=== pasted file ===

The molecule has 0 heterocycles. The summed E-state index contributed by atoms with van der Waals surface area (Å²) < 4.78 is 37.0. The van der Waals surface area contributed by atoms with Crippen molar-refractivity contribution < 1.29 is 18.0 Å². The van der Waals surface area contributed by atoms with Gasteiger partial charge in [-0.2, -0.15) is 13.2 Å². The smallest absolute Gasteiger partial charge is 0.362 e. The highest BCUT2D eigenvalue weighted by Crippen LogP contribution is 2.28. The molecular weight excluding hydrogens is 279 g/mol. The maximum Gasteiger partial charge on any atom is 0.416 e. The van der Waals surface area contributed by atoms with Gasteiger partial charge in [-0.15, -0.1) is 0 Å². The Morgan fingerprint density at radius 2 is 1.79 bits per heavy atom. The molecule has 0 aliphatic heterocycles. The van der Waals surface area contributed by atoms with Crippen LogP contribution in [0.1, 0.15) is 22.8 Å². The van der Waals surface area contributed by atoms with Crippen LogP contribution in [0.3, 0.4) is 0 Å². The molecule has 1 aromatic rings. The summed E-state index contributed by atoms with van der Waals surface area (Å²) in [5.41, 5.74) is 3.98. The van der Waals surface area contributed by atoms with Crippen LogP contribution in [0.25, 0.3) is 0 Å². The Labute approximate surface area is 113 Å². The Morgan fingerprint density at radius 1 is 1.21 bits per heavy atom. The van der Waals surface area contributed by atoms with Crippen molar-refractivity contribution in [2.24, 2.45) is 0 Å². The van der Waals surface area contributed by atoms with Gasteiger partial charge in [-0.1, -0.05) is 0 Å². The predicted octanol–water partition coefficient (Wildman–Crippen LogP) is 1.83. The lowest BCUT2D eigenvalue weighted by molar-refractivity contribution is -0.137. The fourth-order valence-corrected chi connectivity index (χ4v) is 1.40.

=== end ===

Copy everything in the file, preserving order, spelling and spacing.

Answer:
The molecule has 0 heterocycles. The summed E-state index contributed by atoms with van der Waals surface area (Å²) < 4.78 is 37.0. The van der Waals surface area contributed by atoms with Crippen molar-refractivity contribution < 1.29 is 18.0 Å². The van der Waals surface area contributed by atoms with Gasteiger partial charge in [-0.2, -0.15) is 13.2 Å². The smallest absolute Gasteiger partial charge is 0.362 e. The highest BCUT2D eigenvalue weighted by Crippen LogP contribution is 2.28. The molecular weight excluding hydrogens is 279 g/mol. The maximum Gasteiger partial charge on any atom is 0.416 e. The van der Waals surface area contributed by atoms with Gasteiger partial charge in [-0.15, -0.1) is 0 Å². The Morgan fingerprint density at radius 2 is 1.79 bits per heavy atom. The molecule has 0 aliphatic heterocycles. The van der Waals surface area contributed by atoms with Crippen LogP contribution in [0.1, 0.15) is 22.8 Å². The van der Waals surface area contributed by atoms with Crippen LogP contribution in [0.3, 0.4) is 0 Å². The molecule has 1 aromatic rings. The summed E-state index contributed by atoms with van der Waals surface area (Å²) in [5.41, 5.74) is 3.98. The van der Waals surface area contributed by atoms with Crippen LogP contribution in [0.25, 0.3) is 0 Å². The Labute approximate surface area is 113 Å². The Morgan fingerprint density at radius 1 is 1.21 bits per heavy atom. The van der Waals surface area contributed by atoms with Crippen molar-refractivity contribution in [2.24, 2.45) is 0 Å². The van der Waals surface area contributed by atoms with Gasteiger partial charge in [-0.1, -0.05) is 0 Å². The predicted octanol–water partition coefficient (Wildman–Crippen LogP) is 1.83. The lowest BCUT2D eigenvalue weighted by molar-refractivity contribution is -0.137. The fourth-order valence-corrected chi connectivity index (χ4v) is 1.40.